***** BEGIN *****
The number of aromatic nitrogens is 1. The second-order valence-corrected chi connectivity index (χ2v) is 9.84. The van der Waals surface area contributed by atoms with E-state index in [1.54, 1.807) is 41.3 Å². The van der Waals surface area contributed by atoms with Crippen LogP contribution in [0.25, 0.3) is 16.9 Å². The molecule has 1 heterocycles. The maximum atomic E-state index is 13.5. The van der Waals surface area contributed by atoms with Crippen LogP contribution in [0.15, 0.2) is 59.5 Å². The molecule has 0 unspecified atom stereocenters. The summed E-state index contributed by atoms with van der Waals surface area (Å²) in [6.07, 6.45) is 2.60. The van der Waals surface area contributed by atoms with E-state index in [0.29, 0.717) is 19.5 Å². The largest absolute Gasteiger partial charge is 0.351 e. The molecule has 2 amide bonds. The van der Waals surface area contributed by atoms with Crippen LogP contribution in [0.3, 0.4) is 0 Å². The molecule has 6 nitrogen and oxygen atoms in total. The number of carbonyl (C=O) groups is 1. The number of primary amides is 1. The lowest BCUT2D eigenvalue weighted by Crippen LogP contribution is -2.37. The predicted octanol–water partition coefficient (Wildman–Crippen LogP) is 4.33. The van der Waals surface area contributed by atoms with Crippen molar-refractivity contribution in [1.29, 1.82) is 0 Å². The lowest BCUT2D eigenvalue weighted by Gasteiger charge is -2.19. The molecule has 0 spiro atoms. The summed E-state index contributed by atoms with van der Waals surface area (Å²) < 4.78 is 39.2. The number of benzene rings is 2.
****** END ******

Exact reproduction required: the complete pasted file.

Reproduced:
The number of aromatic nitrogens is 1. The second-order valence-corrected chi connectivity index (χ2v) is 9.84. The van der Waals surface area contributed by atoms with E-state index in [1.54, 1.807) is 41.3 Å². The van der Waals surface area contributed by atoms with Crippen LogP contribution in [0.25, 0.3) is 16.9 Å². The molecule has 1 heterocycles. The maximum atomic E-state index is 13.5. The van der Waals surface area contributed by atoms with Crippen LogP contribution in [0.15, 0.2) is 59.5 Å². The molecule has 0 unspecified atom stereocenters. The summed E-state index contributed by atoms with van der Waals surface area (Å²) in [6.07, 6.45) is 2.60. The van der Waals surface area contributed by atoms with E-state index in [0.29, 0.717) is 19.5 Å². The largest absolute Gasteiger partial charge is 0.351 e. The molecule has 2 amide bonds. The van der Waals surface area contributed by atoms with Crippen LogP contribution in [0.3, 0.4) is 0 Å². The molecule has 6 nitrogen and oxygen atoms in total. The number of carbonyl (C=O) groups is 1. The number of primary amides is 1. The lowest BCUT2D eigenvalue weighted by Crippen LogP contribution is -2.37. The predicted octanol–water partition coefficient (Wildman–Crippen LogP) is 4.33. The van der Waals surface area contributed by atoms with Crippen molar-refractivity contribution in [1.29, 1.82) is 0 Å². The lowest BCUT2D eigenvalue weighted by Gasteiger charge is -2.19. The molecule has 0 spiro atoms. The summed E-state index contributed by atoms with van der Waals surface area (Å²) < 4.78 is 39.2. The number of benzene rings is 2.